January 2014 Judith Mohay, MD Associate professor, Department of Ophthalmology & Visual Sciences University of Louisville, Louisville, Ky. The information provided by this study will help to improve our methods of surgical training for beginning resident surgeons. As such, it is truly welcome and much needed. The aim of this study is to help to decide which surgical technique (ECCE or phacoemulsification) is preferable for beginning ophthalmology residents. The review is a retrospective cohort study. The study identified a large enough sample size of patients/resident surgeons for meaningful statistical analysis. The surgical environment and the level of training was the same for both groups and this was a great advantage for the validity of the outcome. The authors and the University of Texas Southwestern Medical Center residency training program should be congratulated for the excellent surgical outcomes and for the low rate of complications. Although the complication rates were higher for ECCE patients compared to those who underwent phacoemulsification (4.1% versus 2.5%, respectively), this difference could have partially been the result of selection bias. Patients who need ECCE tend to have more advanced cataracts, a higher number of comorbidities, lower socioeconomic status, and altogether higher chances for complications. The selection bias may have affected the outcome of this retrospective cohort study by biasing away from the null, therefore at least in part explaining the higher observed complication rate in the ECCE group. Although phacoemulsification itself can be safely taught to beginning resident surgeons, the two procedures can be combined effectively for a "first-ever performed" cataract surgery. A 12 o'clock approach, preparing for standard ECCE but actually proceeding with phaco (as far as the resident can safely go) would allow us to teach key points of both procedures and is much safer for the patient. I also believe that it is crucial to select appropriate cases for beginning cataract surgeons—irrespective of the type of procedure. Securing success with surgery early on has a tremendous positive psychological effect for young eye surgeons and it can affect their whole career. The suggested steps to improve the success of surgical training including the microsurgical curriculum with a mandatory checklist of laboratory skills are very important and well adopted in our residency program as well. We were able to improve surgical outcomes for our residents with few other steps: • Video recording and analyzing resident surgeries with an attending present in surgical outcome conferences • Encouraging participation of second-year residents in intensive cataract courses with wet lab experience • Promoting modular phacoemulsification training for junior residents Michele Bloomer, MD Associate professor, Department of Ophthalmology University of California, San Francisco This article represents one of the largest studies comparing two methods of cataract extraction performed in the hands of early resident surgeons and validates the training methods used in the majority of residency programs in the United States today. Economic realities and increased patient expectations have driven a major shift in resident surgical training, and it is reassuring to find that this has not lead to unacceptable surgical complication rates. The methods used in this study are particularly interesting. Having the cases attended by "a dedicated senior faculty member" supports what we have found to work best at our institution. Identification of experienced core faculty to guide residents through their initial year of cataract surgery has helped to decrease complications and build resident surgical skills faster. Complications encountered early on in training can lead to loss of self confidence making it more difficult to advance on to more challenging cases. Use of a well-defined microsurgical curriculum prior to the first patient experience is also something that we have found critical. We employ a standardized virtual surgery simula- EW RESIDENTS 53 tor program in addition to the tactics outlined in the article. While the simulator has some limitations, it has proved to be a valuable adjunct to the wet lab. One of the key takehome points of this article is the importance of a well-structured approach with early surgical trainees that will allow them to succeed with either technique. The role of ECCE in residency training remains a major source of debate as more programs abandon the tradition of teaching ECCE prior to phacoemulsification. This study highlights the dilemma of how this skill is to be transmitted to trainees if more programs abandon teaching it. While phacoemulsification is essential and can be learned without prior ECCE experience, there is still a need to teach ECCE skills.1 Many argue that a technique cannot be mastered by performing a handful of cases, especially done only in early residency, so a change in traditional training curriculum is warranted. A comprehensive ophthalmology education should involve a similar approach to ECCE training that is taken with phacoemulsification. A structured curriculum, as outlined in the article, used throughout all years of residency would provide trainees with a more complete armamentarium to handle the full spectrum of cases that they will encounter during their careers in ophthalmology. It will be interesting to see how this educational paradox plays out in the future. EW Reference 1. Pershing S, Kumar A. Phacoemulsification versus extracapsular cataract extraction: where do we stand? Curr Opin Ophthalmol. 2011 Jan;22(1):37-42. Editors' note: The physicians have no financial interests related to this article. Contact information Bloomer: bloomerm@vision.ucsf.edu Broocker: ophtgb@emory.edu Mohay: jmambr01@louisville.edu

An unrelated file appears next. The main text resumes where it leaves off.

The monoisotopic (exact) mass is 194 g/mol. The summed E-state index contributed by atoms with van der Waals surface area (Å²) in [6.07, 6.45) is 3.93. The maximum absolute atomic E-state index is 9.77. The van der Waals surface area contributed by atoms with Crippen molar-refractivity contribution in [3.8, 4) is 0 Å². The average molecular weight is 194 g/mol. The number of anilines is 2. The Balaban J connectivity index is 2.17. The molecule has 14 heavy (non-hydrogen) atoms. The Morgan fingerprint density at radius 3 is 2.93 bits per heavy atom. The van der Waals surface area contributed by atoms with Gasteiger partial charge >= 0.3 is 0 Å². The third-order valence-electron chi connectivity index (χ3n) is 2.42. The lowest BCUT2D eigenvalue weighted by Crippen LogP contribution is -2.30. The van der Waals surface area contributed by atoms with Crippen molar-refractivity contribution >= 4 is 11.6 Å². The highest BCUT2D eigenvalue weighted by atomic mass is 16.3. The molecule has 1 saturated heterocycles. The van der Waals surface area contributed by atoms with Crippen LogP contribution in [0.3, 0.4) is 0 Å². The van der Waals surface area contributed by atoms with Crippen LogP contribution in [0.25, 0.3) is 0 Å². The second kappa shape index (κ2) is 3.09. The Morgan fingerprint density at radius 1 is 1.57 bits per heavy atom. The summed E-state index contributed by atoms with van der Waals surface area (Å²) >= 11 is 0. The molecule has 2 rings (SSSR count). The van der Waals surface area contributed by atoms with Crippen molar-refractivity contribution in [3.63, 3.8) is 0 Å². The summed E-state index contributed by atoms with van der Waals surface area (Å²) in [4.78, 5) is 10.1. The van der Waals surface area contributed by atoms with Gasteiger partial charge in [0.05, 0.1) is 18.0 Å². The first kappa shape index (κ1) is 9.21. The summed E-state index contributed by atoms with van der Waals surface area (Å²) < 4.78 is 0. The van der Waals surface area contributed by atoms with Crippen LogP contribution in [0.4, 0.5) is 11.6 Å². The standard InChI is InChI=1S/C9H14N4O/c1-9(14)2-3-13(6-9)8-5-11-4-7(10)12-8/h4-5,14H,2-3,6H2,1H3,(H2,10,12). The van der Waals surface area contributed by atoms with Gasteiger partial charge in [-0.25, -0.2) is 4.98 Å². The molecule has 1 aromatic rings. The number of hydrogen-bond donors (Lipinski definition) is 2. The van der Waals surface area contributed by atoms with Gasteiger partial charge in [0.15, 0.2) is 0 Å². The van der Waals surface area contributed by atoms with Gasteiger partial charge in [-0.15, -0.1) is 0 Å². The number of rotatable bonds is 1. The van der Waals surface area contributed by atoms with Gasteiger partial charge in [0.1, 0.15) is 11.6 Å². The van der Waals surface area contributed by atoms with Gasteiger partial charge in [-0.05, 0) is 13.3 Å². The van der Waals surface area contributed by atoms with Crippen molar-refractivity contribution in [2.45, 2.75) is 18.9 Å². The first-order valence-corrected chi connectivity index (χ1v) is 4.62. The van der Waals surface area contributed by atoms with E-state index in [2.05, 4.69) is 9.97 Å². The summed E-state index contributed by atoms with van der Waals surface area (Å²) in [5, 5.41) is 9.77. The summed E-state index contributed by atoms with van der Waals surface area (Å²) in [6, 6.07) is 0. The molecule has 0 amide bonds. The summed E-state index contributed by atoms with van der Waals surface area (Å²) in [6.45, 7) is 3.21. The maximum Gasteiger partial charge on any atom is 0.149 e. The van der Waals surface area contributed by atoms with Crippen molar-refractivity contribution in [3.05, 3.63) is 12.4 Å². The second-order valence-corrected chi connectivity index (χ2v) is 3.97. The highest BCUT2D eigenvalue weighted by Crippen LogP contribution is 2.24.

Articles in this issue

Links on this page

Archives of this issue

view archives of Eyeworld - JAN 2014